Wyndham Harbour – A Precursor to How the West Might be Won?

By Urban Melbourne on 13 Sep 2013
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In July, Planning Minister Matthew Guy announced the rezoning of Wyndham Harbour, excerpts of which are found below:

State Government Rezones Wyndham Harbour

Today Minister Matthew Guy has announced the rezoning of a significant 10.37 hectare parcel of land in Wyndham City, Werribee in Melbourne’s west, facing onto Wyndham Harbour and Port Phillip Bay.

This signals a boost in confidence from the State Government and a clear commitment to encourage infrastructure and development within Melbourne’s west.

“Clearly rezoning the land is a statement of intent to deliver a critical mass of people, a viable population catchment and a thriving seaside community to service a proposed new Port Phillip ferry,” commented Lyons’ CEO, John Roysmith.

It is envisioned that Wyndham Harbour will become a thriving, focal hub within Melbourne’s west.

Wyndham Harbour will eventually become home to Victoria’s largest luxury marina, providing up to 1000 berths as well as incorporating a stylish master planned residential and retail precinct set to include an exciting combination of cafes, restaurants and specialty stores.

Amenity aplenty will be provided along the Wyndham Harbour boardwalk, with 390 car parks, a marina club and a proposed new Port Phillip ferry service.

This vibrant coastal community will help provide much needed infrastructure and amenity for City of Wyndham, identified as one of the fastest growing local government areas in Melbourne.

By 2026, over 20 per cent of Melbourne’s 900,000 expected additional residents are projected to reside in Melbourne’s west, as the west is forecast to almost double in population. Significant growth has been forecast to continue within the western corridor.

Also under construction at Wyndham Harbour is an apartment building designed by Fender Katsalidis Mirams containing 104 apartments (sold out), and a second five level apartment building designed by SJB architects containing 140 apartments is due for release later this year.

The last paragraph above is of particular interest – the supply of 244 apartments into an area flush with detached housing.

That stage one has sold out speaks volumes about individuals’ ever increasing propensity to choose apartment living over the traditional house/land package, even on Melbourne’s fringe.

Caroline Springs is a prime example. It contains multiple apartment buildings up to nine levels at all stages of development. Apartments on the fringe – absolutely!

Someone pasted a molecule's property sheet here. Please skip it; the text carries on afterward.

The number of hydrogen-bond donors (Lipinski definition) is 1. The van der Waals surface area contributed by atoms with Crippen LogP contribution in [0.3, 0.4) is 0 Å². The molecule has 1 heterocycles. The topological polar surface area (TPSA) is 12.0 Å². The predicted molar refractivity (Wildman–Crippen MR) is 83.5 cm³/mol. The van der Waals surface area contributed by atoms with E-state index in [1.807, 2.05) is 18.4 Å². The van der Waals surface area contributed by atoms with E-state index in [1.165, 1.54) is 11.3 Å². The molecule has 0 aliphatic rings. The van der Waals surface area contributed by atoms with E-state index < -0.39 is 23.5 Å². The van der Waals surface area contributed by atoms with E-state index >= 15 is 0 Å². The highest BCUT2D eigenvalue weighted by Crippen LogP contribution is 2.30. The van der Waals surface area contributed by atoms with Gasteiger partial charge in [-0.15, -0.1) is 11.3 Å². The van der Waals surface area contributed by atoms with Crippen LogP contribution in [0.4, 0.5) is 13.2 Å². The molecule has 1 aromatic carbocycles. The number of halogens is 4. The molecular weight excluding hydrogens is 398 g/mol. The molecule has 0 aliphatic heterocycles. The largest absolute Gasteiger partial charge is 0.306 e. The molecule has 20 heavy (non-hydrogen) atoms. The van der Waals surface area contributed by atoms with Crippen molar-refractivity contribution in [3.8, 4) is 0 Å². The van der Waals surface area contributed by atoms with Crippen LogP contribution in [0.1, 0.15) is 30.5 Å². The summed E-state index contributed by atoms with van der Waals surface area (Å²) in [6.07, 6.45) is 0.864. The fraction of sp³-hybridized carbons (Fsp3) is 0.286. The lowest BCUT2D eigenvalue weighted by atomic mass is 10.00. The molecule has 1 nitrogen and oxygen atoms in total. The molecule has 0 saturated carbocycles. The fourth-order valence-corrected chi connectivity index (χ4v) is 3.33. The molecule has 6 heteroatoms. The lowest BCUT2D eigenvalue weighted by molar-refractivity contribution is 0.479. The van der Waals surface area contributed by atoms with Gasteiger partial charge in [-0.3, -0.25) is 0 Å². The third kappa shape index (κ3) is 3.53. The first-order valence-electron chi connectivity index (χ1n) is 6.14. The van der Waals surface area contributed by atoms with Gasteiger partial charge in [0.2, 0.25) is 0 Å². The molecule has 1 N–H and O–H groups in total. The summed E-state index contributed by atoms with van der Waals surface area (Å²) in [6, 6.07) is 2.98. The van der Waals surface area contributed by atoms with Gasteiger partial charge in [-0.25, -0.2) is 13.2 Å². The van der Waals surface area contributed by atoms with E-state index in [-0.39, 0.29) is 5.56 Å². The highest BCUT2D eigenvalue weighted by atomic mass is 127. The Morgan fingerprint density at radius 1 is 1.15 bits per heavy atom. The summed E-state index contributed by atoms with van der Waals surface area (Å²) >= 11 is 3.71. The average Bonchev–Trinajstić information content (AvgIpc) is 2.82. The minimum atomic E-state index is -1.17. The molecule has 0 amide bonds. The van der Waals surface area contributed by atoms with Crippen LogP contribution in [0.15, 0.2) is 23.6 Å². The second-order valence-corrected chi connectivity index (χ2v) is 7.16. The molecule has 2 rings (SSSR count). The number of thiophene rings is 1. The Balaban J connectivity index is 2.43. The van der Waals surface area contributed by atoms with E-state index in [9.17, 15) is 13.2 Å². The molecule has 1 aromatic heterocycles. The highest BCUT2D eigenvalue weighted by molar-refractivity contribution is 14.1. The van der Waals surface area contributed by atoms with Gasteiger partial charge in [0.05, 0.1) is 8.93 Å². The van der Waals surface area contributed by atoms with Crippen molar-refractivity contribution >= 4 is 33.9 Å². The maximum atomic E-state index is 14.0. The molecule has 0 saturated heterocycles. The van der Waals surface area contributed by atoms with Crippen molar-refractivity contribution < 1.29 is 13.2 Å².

Given appropriate transport links (i.e. the pending Melbourne-Werribee ferry service and adequate rail services) the option of higher density living around activity centres/transport nodes should always be preferred, regardless of the location.

This would decrease vehicle trips, alleviate stresses on Melbourne’s already overburdened transport infrastructure whilst also providing essential services and amenity within a shorter distance to a greater number of people.

For example, Joe Blow lives in Werribee close to both Wyndham Harbour and the Princes Highway, and commutes to Melbourne for work. He could walk to a fast ferry terminal, jump on a train for Melbourne’s CBD or alternatively continue to drive his car every morning into the rolling car park that is the Westgate Freeway.

Things must change before the urban errors that are Derrimut and Truganina (close to Wyndham Harbour) are replicated elsewhere in Melbourne’s west.

Truganina is a depressing excuse of a hole; no transport links, no amenity, no services, no entertainment/retail offerings… and no hope.

Suburbs such as these that provide no stimulus are breeding grounds for social problems. I know, I’ve had the misfortune of working there many times over. Now some may say I’m completely wrong, but luckily Wyndham Council is not amongst them.

Above is Wyndham City Council’s vision for Werribee and Bird de la Couer’s Alamanda Point Cook project. Clearly, in due course, apartment living will become far more prevalent in Melbourne’s west, as it should.

Given there’s only one auto crossing over the Yarra to Melbourne’s west for the foreseeable future, high density housing options around transport hubs/activity centres is a highly efficient way to tackle a multitude of urban blunders that exist on the western fringe.

The pace of urbanisation in these areas is highly dependent upon the correct implementation/realisation of mass use transport infrastructure projects, and seeing the Melbourne-Werribee ferry come to fruition would be a great start.

And one more request while I’m at it. If the green field sites in the Wyndham Harbour image are to be developed in the future, a nice mix of midrise buildings punctuated by open spaces would be the ticket.

This article was originally published on Urban Melbourne.

About the Author

Urban Melbourne is an independent source of medium and high density urban projects in metropolitan Melbourne and regional Victorian cities. Their passion is to shine a spotlight on all the developers, architects, builders and members of the community at large that are actively engaged in and support Melbourne and Victoria's future growth needs.

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